With the support of the European Innovation Ecosystems programme and the European Institute of Innovation and Technology (EIT), innovation actors will be able to reform and upgrade their R&I systems, making them stronger and allowing the European regions to advance together.
Third, the ERA policy agenda, part of the Council conclusions of 26 November 2021 on the future governance of the ERA sets out 20 actions to contribute to the priority areas defined in the pact for R&I and deepen a truly functioning internal market for knowledge across the EU. The active participation of member states, associated countries and all stakeholders is crucial for the success of this initiative on improving the access to excellence in every region.
The importance of synergies
Fourth, guided by bottom-up smart specialisation strategies, Cohesion policy will mobilise €50 billion of R&I related investments, acting in synergy with Horizon Europe. As an illustration of the importance of such synergies, several member states, including Bulgaria, Poland, Hungary, Slovenia, are including contribution to Teaming projects in their operational programmes.
Fifth, improved innovation cohesion is at the heart of one of the five flagships of the New European Innovation Agenda, an initiative in support of the creation of regional innovation valleys and to help member states and regions to direct at least €10 billion to specific interregional innovation projects for key EU priorities.
Sixth, with the aim of improving the coordination and facilitate the engagement of stakeholders, we have recently launched the partnerships for Regional Innovation in collaboration with the Committee of the Regions. They offer the possibility to further enhance an innovation-based systemic approach to territorial transformation to promote sustainability in member states and regions. In this, synergies across funding sources play a crucial role. Over 70 regions, member states and cities across the EU are now seeking to pool policies, resources and stakeholders around new pathways for transformative change.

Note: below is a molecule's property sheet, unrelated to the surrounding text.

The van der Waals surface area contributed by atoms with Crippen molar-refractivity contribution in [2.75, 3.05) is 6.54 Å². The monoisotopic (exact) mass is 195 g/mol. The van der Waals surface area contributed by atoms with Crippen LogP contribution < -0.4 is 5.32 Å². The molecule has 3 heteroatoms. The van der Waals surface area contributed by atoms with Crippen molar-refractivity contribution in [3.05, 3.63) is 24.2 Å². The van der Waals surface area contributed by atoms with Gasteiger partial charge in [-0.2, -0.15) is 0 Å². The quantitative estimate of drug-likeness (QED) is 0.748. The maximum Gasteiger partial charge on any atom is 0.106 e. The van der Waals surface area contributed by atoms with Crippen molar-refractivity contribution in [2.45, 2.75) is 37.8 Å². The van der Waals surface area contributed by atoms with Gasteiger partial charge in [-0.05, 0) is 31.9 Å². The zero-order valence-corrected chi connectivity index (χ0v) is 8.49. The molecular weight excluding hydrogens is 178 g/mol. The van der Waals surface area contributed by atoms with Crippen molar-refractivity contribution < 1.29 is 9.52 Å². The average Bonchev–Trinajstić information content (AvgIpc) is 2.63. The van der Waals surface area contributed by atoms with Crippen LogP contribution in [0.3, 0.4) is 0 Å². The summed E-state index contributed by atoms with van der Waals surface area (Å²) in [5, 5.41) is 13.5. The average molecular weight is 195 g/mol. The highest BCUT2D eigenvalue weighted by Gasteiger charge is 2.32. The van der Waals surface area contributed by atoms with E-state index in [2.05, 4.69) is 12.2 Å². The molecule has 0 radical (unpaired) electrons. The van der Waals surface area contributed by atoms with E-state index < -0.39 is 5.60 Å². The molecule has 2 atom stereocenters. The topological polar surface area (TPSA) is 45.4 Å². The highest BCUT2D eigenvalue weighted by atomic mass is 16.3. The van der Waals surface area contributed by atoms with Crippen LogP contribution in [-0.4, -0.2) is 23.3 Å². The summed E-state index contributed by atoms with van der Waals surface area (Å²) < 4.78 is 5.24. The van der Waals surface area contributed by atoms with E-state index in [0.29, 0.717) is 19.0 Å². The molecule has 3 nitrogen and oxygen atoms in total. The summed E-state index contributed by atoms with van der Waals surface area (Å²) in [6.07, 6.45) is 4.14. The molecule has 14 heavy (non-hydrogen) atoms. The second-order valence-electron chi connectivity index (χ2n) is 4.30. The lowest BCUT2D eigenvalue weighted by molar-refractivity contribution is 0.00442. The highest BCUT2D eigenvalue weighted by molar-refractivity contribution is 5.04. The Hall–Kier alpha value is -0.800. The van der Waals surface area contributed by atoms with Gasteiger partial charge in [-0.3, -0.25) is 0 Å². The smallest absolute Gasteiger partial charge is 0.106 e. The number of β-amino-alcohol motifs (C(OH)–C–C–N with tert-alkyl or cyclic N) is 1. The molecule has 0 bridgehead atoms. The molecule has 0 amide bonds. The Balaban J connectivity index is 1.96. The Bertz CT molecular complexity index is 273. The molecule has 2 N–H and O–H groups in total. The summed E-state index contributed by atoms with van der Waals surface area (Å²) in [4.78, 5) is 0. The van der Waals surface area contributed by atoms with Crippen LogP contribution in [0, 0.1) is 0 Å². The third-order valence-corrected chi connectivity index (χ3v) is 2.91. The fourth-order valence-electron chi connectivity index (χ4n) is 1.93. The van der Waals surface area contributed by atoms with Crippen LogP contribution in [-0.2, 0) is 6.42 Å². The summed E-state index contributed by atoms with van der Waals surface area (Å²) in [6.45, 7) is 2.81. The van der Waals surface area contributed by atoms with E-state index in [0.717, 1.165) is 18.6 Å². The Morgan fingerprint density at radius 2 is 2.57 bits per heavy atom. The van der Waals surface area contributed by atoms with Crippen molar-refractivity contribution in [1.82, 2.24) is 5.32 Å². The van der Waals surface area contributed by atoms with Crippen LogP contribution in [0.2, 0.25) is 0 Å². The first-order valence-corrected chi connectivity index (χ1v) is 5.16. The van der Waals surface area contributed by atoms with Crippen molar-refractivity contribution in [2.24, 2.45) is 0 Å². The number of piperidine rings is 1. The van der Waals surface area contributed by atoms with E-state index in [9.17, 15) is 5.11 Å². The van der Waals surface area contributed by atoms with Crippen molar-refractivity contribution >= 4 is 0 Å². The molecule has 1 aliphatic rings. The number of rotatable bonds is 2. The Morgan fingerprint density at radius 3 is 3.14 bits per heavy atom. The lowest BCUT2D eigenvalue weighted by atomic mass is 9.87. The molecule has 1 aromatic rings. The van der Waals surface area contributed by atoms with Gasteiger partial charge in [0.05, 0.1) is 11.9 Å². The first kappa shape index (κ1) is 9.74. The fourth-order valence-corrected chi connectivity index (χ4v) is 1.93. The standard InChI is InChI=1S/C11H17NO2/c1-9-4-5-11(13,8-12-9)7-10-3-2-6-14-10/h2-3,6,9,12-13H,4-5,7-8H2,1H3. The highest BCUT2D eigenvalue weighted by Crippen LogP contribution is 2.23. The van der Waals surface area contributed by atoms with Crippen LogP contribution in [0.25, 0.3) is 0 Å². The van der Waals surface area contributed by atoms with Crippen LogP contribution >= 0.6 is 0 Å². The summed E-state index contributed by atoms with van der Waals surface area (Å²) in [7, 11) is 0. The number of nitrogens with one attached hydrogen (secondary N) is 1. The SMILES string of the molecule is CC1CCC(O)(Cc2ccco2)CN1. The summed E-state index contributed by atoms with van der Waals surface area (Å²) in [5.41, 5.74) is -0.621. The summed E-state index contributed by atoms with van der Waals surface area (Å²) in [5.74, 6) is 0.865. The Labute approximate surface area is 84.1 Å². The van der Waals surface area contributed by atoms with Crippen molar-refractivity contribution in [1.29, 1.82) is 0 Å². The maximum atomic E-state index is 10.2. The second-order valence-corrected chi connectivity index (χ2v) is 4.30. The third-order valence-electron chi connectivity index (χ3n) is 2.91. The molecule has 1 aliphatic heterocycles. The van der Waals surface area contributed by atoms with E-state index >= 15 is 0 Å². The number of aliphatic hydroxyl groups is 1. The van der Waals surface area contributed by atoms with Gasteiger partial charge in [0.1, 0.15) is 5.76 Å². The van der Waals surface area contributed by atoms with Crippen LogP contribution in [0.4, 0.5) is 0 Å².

Finally, we need efficient and fairer innovation ecosystems all across Europe, including in rural areas with initiatives like Startup Village Forum launched as part of the long term vision for rural areas in 2021. Building a pan-European ecosystem will support the scaling up of our innovative companies and start-ups, encourage innovation and stimulate cooperation among national, regional and local innovation actors.
In addition to these innovation and research related actions education must be part of the solution. The European strategy for Universities proposes measures supporting higher ducation institutions to spur their potential as facilitators of innovation ecosystems. The new European Network of Innovative Higher Education Institutions with 37 members will contribute to stimulate innovation in universities across all 27 members States. This new forum will facilitate the exchange of knowledge, ideas and experiences on how higher education can promote an innovation culture, and enable creativity, entrepreneurship and talent.
A key message I want to pass to celebrate the European Year of Youth is that the best way to stay united is to build networks. Our young generations are eager to live in an interconnected Europe, sharing their values and their cultural diversity. They are the vibrant heart of our old continent that is always reinventing itself.
We want the path towards the future to be a peaceful one with an interconnected pan-European innovation ecosystem reaching out to every corner of Europe and acting as a catalyst in achieving the green and digital transitions for our planet, in an inclusive way, in delivering market-ready applications and technology solutions. This is exactly what we need for our future.